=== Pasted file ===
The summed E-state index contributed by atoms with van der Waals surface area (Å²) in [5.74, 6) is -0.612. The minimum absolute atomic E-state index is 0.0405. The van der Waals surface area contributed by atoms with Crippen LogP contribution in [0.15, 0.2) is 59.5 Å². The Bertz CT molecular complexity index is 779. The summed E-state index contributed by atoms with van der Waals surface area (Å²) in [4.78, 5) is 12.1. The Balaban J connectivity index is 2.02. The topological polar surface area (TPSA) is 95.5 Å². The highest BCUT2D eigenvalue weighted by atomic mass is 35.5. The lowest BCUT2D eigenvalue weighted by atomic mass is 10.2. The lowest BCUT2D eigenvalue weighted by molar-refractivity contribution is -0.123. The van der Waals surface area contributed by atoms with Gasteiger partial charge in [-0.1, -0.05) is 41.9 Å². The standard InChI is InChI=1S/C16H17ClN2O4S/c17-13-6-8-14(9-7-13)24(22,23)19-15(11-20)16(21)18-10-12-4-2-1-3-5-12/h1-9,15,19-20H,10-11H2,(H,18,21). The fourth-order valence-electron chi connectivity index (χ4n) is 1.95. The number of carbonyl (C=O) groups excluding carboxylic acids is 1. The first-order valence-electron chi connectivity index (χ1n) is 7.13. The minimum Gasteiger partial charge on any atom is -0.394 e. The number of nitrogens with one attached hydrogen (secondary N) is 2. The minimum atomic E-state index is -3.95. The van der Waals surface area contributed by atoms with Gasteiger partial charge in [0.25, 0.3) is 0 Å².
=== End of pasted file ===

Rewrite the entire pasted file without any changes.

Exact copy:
The summed E-state index contributed by atoms with van der Waals surface area (Å²) in [5.74, 6) is -0.612. The minimum absolute atomic E-state index is 0.0405. The van der Waals surface area contributed by atoms with Crippen LogP contribution in [0.15, 0.2) is 59.5 Å². The Bertz CT molecular complexity index is 779. The summed E-state index contributed by atoms with van der Waals surface area (Å²) in [4.78, 5) is 12.1. The Balaban J connectivity index is 2.02. The topological polar surface area (TPSA) is 95.5 Å². The highest BCUT2D eigenvalue weighted by atomic mass is 35.5. The lowest BCUT2D eigenvalue weighted by atomic mass is 10.2. The lowest BCUT2D eigenvalue weighted by molar-refractivity contribution is -0.123. The van der Waals surface area contributed by atoms with Gasteiger partial charge in [-0.1, -0.05) is 41.9 Å². The standard InChI is InChI=1S/C16H17ClN2O4S/c17-13-6-8-14(9-7-13)24(22,23)19-15(11-20)16(21)18-10-12-4-2-1-3-5-12/h1-9,15,19-20H,10-11H2,(H,18,21). The fourth-order valence-electron chi connectivity index (χ4n) is 1.95. The number of carbonyl (C=O) groups excluding carboxylic acids is 1. The first-order valence-electron chi connectivity index (χ1n) is 7.13. The minimum Gasteiger partial charge on any atom is -0.394 e. The number of nitrogens with one attached hydrogen (secondary N) is 2. The minimum atomic E-state index is -3.95. The van der Waals surface area contributed by atoms with Gasteiger partial charge in [0.25, 0.3) is 0 Å².